From the neural network perspective, every node is trained to a particular prototype (e.g., the vector: `[1, 1, 1, 0, 0, 0]`

),
and has a state of 0 (e.g., the vector: `[0, 0, 0, 0, 0, 0]`

)
until proper inputs are met, the neural network will output the prototype (e.g., the vector: `[1, 1, 1, 0, 0, 0]`

).
Additionally, the same output should be returned, if only a portion of the prototype vector is presented.

## Creating a neural network model analogous to the Watts model

While there are many questions and solutions on how to relate the Watts model to this newly defined neural-network model, two immediately come to mind.

- How do we measure if information has been passed from one node to another?
- How do we map fractional thresholds between the two models?

Since we know the trained/learned prototype for each node, one way to know if information passed from the seed node (and subsequent nodes) to a new node is to look at how ‘similar’ the output of the new node is to the prototype. Similarity can be measured in many ways, one such way is to use cosine similarity. Once the similarity is calculated, we can apply another threshold, $\theta$, that signals the propagation of information. This new threshold can be used to calculate a binary state, $S_1$ that is analogous to the Watts model state, $S_0$. We can use $\theta$ to calculate how many nodes are different from the node of interest (this can also be thought of as some function of $S_1$), and use the same threshold, $\phi$, from the Watts model to determine whether the node of interest will propagate our signal in the network.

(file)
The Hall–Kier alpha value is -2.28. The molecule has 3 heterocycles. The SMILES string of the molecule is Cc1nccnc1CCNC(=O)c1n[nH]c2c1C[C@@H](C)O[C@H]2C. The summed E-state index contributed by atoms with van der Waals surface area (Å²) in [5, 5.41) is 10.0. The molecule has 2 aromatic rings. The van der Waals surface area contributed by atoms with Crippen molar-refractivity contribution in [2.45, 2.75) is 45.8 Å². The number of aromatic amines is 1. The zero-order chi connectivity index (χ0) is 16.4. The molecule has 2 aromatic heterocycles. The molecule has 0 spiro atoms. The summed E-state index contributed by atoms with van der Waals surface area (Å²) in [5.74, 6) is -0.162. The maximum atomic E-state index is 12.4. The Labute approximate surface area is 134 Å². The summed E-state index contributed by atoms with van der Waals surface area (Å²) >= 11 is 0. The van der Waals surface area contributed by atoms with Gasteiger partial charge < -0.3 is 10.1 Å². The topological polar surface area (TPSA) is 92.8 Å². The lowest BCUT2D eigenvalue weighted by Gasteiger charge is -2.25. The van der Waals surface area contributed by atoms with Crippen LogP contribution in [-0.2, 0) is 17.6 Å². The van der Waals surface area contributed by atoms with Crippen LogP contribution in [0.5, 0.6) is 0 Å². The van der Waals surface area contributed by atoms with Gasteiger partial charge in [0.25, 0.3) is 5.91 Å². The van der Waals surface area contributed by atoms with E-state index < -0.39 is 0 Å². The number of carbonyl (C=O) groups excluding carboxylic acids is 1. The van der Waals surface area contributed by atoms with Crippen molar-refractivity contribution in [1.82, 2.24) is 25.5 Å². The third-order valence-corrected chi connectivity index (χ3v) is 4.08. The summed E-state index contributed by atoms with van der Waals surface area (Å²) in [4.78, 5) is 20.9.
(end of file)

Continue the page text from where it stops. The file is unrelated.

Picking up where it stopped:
However, since our definition of ‘similarity’ and ‘information propagation’ relies on the *output* of our neural network,
we need to give the neural network a set of *inputs*.
This leads to anther question:

- How do we provide inputs to nodes that have been designated to carry and propagate information in the network?

We can do this a few ways. For each node that will propagate information we can assign the input as

- the prototype (e.g., the vector:
`[1, 1, 1, 0, 0, 0]`

) - the state (a.k.a output) of 1 of the ‘different’ connected nodes
- the average state of all of the ‘different’ connected nodes
- the average state of all connected nodes
- present each ‘different’ node in a random order and have the neural network cycle though them
- present all connected nodes in a random order and have the neural network cycle though them

Other than the first option of using the prototype, the other methods will still preserve the differences in degree centrality between the nodes. For example, if a node only has one neighbor and it will be updated with 1 neighbor, it will always be presented with the same inputs. However if a node has multiple neighbors, the probability of the same neighbor picked every time is proportional to the number neighbors.

## Creating a simpler neural-network model

A simpler approach would be to have each node in the network trained against the prototype. Seed a single node with the prototype, and run the model without any additional thresholding rule ($\theta$), and have each node use a random 1 neighbor’s state (i.e., output) and its input.